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|Mar-20-13|| ||Eyal: <solskytz> 46.Kg4 actually loses to 46...a5 (e.g. 47.Ne3 a4 48.Nc2 Kd3 etc.). The knight endgame was in all likelihood drawn all along, though at some points Black has to be very precise in order to hold it.|
|Mar-20-13|| ||beenthere240: I apologize, I was trying to make a joke in the spirit of the people who were complaining about Houdini with some silly analysis. |
What's curious is that according to one poster studying the video feed, Ivanchuk actually came close to blundering on move 56, when he reached for his king, held up in time, then went for the knight and played Nc3. Touch the knight and your only hope is: j'adoube!
|Mar-20-13|| ||solskytz: <Eyal> is this your own analysis or did you verify with a computer?|
If you verified with a computer - perhaps I should, too... as I'm sure it knows what it's talking about re. such a "simple" position...
Bowever if this is your own analysis - well... I have my own questions about it.
For example: let's take the variation 46...a5 47. Ne3 a4 48. Nc2 Kd3.
Let's suppose that I now go 49. Nb4+ and intend to keep to the four squares b4, a2, c1 and d3 - eg, 49...Kc3 50. Na2+ Kb2 51. Nb4 and now after 51...Kb3 52. Nd3, the a-pawn can go to a3 but no further, as ...Nc1+ will pick it up on a2.
So 52. Nd3 a3 (or maybe 51...a3 and now I have a free move, and will traspose later after 52...Kb3 Nd3)
And now I want to go 53. Kh5, or maybe 53. f5 - and I think that his knight won't stop my K-side pawns so easily... whereas my knight won't be prevented from sacrificing itself against the a-pawn (at least I don't see how... must be some black knight maneuver I'm missing - but will black pull it and make a queen before I make my K-side majority count?)
|Mar-20-13|| ||solskytz: <Beenthere240> 56. Kc3 would still be okay though, wouldn't it?|
|Mar-20-13|| ||csmath: Magnus played game on principles, you can see that. With pawn run on opposite sides you keep pawns on the edge because of the knights, which in principle have harder time with pawns on the edge. You also keep your own defensive pawns back.
Magnus followed the principles as precise as he could so yes it is probably a draw all along but you really have to be very careful. |
The main problem for Magnus is the opening here where somehow Chucky got to harrass black queen enough to stale black development of pieces. I am sure Magnus will revisit that and learn what he needs to learn.
|Mar-20-13|| ||csmath: Magnus' chess is now at the stage of complete harmony, he plays clear and very harmonious. When he has a plan he executes that plan well. All of that is combined with complete control over tactics as in the game with Grischuk.|
I think if you want to learn chess based on plans and principles as a young player, you need to analize the way Magnus plays. No current player plays such a classical game the way he does.
|Mar-20-13|| ||Ezzy: Ivanchuk,Vassily (2757) - Carlsen,Magnus (2872)
FIDE Candidates 2013 London (5), 20.03.2013
1.d4 Nf6 2.c4 g6 3.Nc3 d5 <Carlsen played the Gruenfeld against Ivanchuk in their last meeting at the Tal Memorial 2011 - Draw.> 4.Bf4 Bg7 5.Nf3 0–0 6.e3 c5 7.dxc5 Qa5 8.Rc1 Rd8<This has not been played before at the top Super GM level. 8...dxc4 is the main line.>9.Qa4 Qxc5 10.b4 Qc6 11.Qa3 <Novelty I think> dxc4 12.b5 12...Qb6 < 12...Qe8 13.Bc7 Nd5 14.Nxd5 Rxd5 15.Bxc4 Rh5 16.0–0 Nd7 17.Rfd1 Bf8 18.Qb2 Rc5 19.Ba5 White looks much better here.]> 13.Bxc4 Be6 14.Bxe6 Qxe6 15.0–0 Nbd7 <Perhaps defending the e7 pawn with 15...Bf8 is more accurate.> 16.Ng5 Qf5 <Threatening 17...e5 18 Qe7 Rf8 and black wins a piece.> 17.Qxe7< Eyeing the f7 pawn.> 17...Nh5 18.Rfd1< With idea's of 19 Bc7.> 18...Nxf4 19.exf4 Bf8 20.Qe4 Qxe4 21.Ncxe4 < Threatening 22 Rxd7 Rxd7 23 Nf6+ forking king and rook.> 21...Nb6 22.g3 <Removing back rank mating possibilities and so threatens to win by 23 Rxd8 Rxd8 24 Nf6+ Kg7 25 Rc7 (Not possible without 22 g3 because of 25...Rd1 Mate.) winning.> 22...Rxd1+ 23.Rxd1 Be7 24.Nf3 Rc8 25.Ne5?! Rc7< [25...f5 26.Ng5 Rc5 Winning the 'b5' pawn.> 26.Kg2 f6 27.Nf3 Kf7 28.h4 Rc2 29.a4 Ra2 30.Nc3 Ra3 31.Rc1 Nxa4 32.Ne4 Rd3 33.Rc7 Ke6 34.Rxb7 <34.g4 Is strong, threatening 35 f5+ gxf5 36 gxf5+ Kf7 37 Ne5+ fxe5 38 f6 winning.] Black can defend with the only move 35...Nb6 though. As the knight can go to d5 hitting the rook on c7 and the pawn on f6 in the above variation.> 34...Rd7 35.Rb8 Rd8 36.Rb7 Rd7 37.Rxd7 Kxd7 38.Nd4 f5 39.Ng5 Bxg5 40.fxg5 Nc3 <and Magnus has defended well and holds easily from here>. 41.h5 gxh5 42.Kh3 Kd6 43.Kh4 Kd5 44.Nxf5 Nxb5 45.Kxh5 Ke4 46.Ne3 Nd6 47.Kh6 Nf7+ 48.Kxh7 Nxg5+ 49.Kg6 Nh3 50.Nd1 Kf3 51.Kf5 Nxf2 52.Nxf2 Kxg3 53.Nd1 a5 54.Ke4 a4 1/2-1/2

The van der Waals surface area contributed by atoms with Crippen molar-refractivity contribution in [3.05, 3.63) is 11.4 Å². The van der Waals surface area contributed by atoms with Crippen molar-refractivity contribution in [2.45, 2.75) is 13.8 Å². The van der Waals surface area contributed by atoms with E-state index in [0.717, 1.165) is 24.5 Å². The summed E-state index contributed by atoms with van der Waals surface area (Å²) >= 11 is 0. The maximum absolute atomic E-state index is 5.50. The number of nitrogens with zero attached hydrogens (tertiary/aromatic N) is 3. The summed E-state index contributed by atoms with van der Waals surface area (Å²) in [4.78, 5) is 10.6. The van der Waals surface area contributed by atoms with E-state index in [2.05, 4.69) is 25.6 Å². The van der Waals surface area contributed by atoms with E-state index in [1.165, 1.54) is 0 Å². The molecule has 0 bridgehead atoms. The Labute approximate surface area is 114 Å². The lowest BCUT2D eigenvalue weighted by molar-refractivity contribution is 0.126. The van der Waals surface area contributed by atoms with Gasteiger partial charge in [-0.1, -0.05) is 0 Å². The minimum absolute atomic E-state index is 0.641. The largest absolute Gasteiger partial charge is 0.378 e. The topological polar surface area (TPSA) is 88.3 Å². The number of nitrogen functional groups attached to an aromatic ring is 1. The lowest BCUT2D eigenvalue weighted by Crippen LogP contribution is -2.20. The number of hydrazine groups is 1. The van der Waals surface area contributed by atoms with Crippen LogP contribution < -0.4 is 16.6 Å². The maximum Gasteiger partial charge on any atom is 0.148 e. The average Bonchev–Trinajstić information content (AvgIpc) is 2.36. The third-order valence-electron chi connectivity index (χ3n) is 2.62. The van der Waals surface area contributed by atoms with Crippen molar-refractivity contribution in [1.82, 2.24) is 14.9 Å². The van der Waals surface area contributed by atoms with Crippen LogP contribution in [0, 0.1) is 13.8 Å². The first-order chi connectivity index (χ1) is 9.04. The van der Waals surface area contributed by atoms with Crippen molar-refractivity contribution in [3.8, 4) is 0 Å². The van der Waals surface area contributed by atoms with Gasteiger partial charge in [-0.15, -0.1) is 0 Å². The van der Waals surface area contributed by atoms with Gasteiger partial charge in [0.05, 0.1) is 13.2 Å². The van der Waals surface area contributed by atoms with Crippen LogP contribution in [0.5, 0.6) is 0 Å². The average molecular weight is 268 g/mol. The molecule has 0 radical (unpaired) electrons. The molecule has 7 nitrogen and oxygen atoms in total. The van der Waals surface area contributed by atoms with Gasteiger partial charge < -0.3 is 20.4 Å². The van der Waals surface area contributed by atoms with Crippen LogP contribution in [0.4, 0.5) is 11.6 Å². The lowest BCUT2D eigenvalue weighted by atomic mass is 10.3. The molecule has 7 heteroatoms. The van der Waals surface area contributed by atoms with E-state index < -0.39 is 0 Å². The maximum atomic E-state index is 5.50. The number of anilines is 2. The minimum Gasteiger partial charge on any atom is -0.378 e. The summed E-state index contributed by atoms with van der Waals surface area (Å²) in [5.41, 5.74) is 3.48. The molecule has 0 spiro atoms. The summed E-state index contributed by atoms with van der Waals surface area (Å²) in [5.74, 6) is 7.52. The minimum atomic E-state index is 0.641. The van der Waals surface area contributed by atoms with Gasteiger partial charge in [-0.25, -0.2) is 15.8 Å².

Magnus will be disappointed that he didn't create any chances today, but having said that, he defended with accuracy, and was under slight pressure, BUT I think always in control of his position.
Well, you need all attributes to be a world class player. Win won positions all the time, win equal positions most of the time, and draw inferior positions all the time, and Magnus does that better than anyone else.
It's actually a nice change watching the defensive skills of Magnus. Not often you get the chance :-)
|Mar-20-13|| ||Eyal: Yeah, you can see Ivanchuk reaching for the king and then changing his mind and reaching for the knight at about 4:12:10 of the live feed (http://new.livestream.com/WorldChes...), but of course playing 56.Kc3 would have been perfectly ok as well.|
|Mar-20-13|| ||Eyal: <solskytz> Black is winning in this line, but indeed it's more tricky than I made it sound, so thanks for making me work it out properly... Here's how it might be done: 46.Kg4 a5 47.Ne3 a4 48.Nc2 Kd3 49.Nb4+ Kc3 50.Na2+ Kb2 51.Nb4 Kb3 52.Nd3 Kc3 53.Nc1 Kc2 54.Na2 Nc3! 55.Nb4+ Kb3 56.Nd3 a3 - now Black is planning to play Ne2 in order to deny c1 from the white knight - so 57.Kf3 Nd5! to be followed by Nb4, which should be finally winning, e.g. 58.Ke2 Nb4 59.Nc1+ Kc2.|